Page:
Key Facts


101901 (1999 QD2) is a mid-sized asteroid with an orbit that crosses the orbit of Mars. NASA JPL has not classified 1999 QD2 as potentially hazardous because its orbit does not bring it close to Earth.

1999 QD2 orbits the sun every 800 days (2.19 years), coming as close as 1.58 AU and reaching as far as 1.79 AU from the sun. Based on its brightness and the way it reflects light, 1999 QD2 is probably between 0.939 to 2.099 kilometers in diameter, making it larger than 99% of asteroids, very roughly comparable in size to the U.S. Pentagon.

No Close Approaches

1999 QD2's orbit is 0.61 AU from Earth's orbit at its closest point. This means that there is an very wide berth between this asteroid and Earth at all times.

Orbital simulations conducted by NASA JPL's CNEOS do not show any close approaches to Earth.

Images and Observations

1999 QD2's orbit is determined by observations dating back to July 22, 1999. It was last officially observed on Aug. 8, 2021. The IAU Minor Planet Center records 534 observations used to determine its orbit.

Accessibility and Exploration

This asteroid is not considered a viable target for human exploration by the NHATS study.

Similar Objects

These objects have orbits that share similar characteristics to the orbit of 1999 QD2:



   or view a random object

Orbital Elements

  • Epoch: 2459396.5 JD
  • Semi-major axis: 1.686 AU
  • Eccentricity: 0.0609
  • Inclination: 23.29°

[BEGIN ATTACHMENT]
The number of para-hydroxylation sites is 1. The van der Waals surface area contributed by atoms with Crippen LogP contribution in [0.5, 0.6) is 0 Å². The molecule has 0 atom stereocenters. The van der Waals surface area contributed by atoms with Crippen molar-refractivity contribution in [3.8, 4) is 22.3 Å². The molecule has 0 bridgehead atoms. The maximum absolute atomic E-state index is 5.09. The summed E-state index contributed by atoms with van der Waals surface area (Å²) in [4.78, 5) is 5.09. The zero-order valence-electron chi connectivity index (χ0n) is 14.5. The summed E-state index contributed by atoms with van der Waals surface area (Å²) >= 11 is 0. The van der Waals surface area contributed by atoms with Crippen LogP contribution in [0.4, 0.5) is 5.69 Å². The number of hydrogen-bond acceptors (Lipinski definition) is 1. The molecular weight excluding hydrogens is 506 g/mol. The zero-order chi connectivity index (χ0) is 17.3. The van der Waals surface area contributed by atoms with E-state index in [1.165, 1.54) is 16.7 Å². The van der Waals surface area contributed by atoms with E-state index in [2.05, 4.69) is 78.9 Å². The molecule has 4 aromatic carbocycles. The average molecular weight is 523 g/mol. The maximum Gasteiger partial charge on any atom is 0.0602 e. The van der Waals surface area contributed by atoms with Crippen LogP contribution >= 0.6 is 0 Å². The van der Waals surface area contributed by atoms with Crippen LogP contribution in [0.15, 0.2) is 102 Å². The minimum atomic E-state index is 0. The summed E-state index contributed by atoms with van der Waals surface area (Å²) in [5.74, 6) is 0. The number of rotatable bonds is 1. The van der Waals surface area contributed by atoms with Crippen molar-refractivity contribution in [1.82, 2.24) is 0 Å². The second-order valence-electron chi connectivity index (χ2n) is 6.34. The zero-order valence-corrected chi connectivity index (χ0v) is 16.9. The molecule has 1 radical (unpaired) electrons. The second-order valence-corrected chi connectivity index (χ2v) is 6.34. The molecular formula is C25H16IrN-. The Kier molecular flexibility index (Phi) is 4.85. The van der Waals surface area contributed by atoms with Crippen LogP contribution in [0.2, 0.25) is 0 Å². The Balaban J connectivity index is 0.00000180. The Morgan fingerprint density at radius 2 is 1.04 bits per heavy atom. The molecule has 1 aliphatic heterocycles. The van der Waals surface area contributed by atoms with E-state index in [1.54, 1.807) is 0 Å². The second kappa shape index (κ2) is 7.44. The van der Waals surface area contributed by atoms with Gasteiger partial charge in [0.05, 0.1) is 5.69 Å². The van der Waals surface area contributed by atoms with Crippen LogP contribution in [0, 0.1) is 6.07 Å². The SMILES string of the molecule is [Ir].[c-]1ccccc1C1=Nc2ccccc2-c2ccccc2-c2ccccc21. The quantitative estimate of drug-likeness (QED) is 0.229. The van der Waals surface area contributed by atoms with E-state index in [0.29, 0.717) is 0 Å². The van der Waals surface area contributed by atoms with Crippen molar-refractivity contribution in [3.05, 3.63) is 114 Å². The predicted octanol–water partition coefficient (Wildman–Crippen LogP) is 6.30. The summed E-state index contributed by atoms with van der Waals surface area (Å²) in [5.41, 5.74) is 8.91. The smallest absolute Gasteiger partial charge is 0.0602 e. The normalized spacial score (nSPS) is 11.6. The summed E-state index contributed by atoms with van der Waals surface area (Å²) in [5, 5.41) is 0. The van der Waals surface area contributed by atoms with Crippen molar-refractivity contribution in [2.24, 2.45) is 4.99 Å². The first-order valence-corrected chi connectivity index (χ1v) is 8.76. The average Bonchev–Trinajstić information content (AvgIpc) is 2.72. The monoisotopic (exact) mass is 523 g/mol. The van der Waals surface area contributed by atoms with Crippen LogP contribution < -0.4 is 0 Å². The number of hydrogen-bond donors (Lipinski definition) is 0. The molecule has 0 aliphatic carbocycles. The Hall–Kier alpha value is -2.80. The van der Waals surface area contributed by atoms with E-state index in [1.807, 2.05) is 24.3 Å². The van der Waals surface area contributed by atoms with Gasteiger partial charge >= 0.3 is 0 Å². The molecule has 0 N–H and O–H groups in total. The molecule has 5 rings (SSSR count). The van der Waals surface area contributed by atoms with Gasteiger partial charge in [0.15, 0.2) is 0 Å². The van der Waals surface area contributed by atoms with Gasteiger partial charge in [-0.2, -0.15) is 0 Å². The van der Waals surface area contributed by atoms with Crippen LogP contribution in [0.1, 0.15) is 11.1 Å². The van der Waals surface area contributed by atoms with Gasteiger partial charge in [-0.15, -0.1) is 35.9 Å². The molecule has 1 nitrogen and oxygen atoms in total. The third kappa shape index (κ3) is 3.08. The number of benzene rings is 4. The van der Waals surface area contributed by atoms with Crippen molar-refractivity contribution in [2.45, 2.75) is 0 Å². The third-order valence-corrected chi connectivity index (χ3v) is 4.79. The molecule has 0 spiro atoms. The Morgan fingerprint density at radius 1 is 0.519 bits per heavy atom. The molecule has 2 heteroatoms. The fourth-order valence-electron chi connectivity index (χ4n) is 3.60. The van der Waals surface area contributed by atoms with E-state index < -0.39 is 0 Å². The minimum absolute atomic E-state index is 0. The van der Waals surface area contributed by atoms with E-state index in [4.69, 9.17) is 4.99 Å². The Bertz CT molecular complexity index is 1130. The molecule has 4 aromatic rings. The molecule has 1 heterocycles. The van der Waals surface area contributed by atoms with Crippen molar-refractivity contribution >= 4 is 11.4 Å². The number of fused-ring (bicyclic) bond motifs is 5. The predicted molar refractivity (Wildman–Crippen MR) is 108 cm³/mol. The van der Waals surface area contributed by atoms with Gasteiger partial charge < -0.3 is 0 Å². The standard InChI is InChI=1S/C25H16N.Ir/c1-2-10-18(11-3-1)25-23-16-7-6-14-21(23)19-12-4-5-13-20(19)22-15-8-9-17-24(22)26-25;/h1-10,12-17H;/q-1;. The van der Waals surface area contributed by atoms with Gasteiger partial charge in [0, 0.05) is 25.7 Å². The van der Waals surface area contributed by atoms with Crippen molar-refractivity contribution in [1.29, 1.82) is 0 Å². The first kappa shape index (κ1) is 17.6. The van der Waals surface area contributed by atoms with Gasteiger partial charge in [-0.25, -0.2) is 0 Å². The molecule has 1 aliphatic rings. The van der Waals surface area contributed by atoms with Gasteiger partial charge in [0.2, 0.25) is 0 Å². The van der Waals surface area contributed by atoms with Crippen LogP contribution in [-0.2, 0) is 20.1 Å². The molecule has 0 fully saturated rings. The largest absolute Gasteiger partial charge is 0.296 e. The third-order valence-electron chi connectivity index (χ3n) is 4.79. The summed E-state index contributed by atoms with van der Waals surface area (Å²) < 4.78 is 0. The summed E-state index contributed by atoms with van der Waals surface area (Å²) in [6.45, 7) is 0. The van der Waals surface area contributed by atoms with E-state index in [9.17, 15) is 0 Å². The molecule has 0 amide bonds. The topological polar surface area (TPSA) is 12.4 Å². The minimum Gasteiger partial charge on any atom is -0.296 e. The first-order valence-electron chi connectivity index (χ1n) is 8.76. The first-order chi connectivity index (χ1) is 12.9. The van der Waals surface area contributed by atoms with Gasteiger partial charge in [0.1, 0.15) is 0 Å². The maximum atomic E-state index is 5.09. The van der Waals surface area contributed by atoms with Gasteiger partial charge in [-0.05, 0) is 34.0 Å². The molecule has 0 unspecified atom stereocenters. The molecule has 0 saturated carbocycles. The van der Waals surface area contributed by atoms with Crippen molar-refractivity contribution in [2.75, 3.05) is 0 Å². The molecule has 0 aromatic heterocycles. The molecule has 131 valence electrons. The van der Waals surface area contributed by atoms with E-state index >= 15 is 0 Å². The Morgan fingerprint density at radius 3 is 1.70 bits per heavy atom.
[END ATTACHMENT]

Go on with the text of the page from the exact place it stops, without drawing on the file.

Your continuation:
• Longitude of Ascending Node: 154.02°
  • Argument of Periapsis: 122.98°
  • Mean Anomaly: 44.43°

Physical Characteristics

  • Diameter: ~1.212 km
  • Magnitude: 17.26

Derived Characteristics

  • Orbit Period: 800 days (2.19 years)
  • Avg. Orbit Speed: 22.93 km/s
  • Aphelion Distance: 1.79 AU
  • Perihelion Distance: 1.58 AU

Map Comparison

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Orbit Simulation

Sky Map

The position of 101901 (1999 QD2) is indicated by a ◯ pink circle. Note that the object may not be in your current field of view. Use the controls below to adjust position, location, and time.

Size Rendering

The above comparison is an artistic rendering that uses available data on the diameter of 1999 QD2 to create an approximate landscape rendering with Mount Everest in the background. This approximation is built for full-resolution desktop browsers. Shape, color, and texture of asteroid are imagined.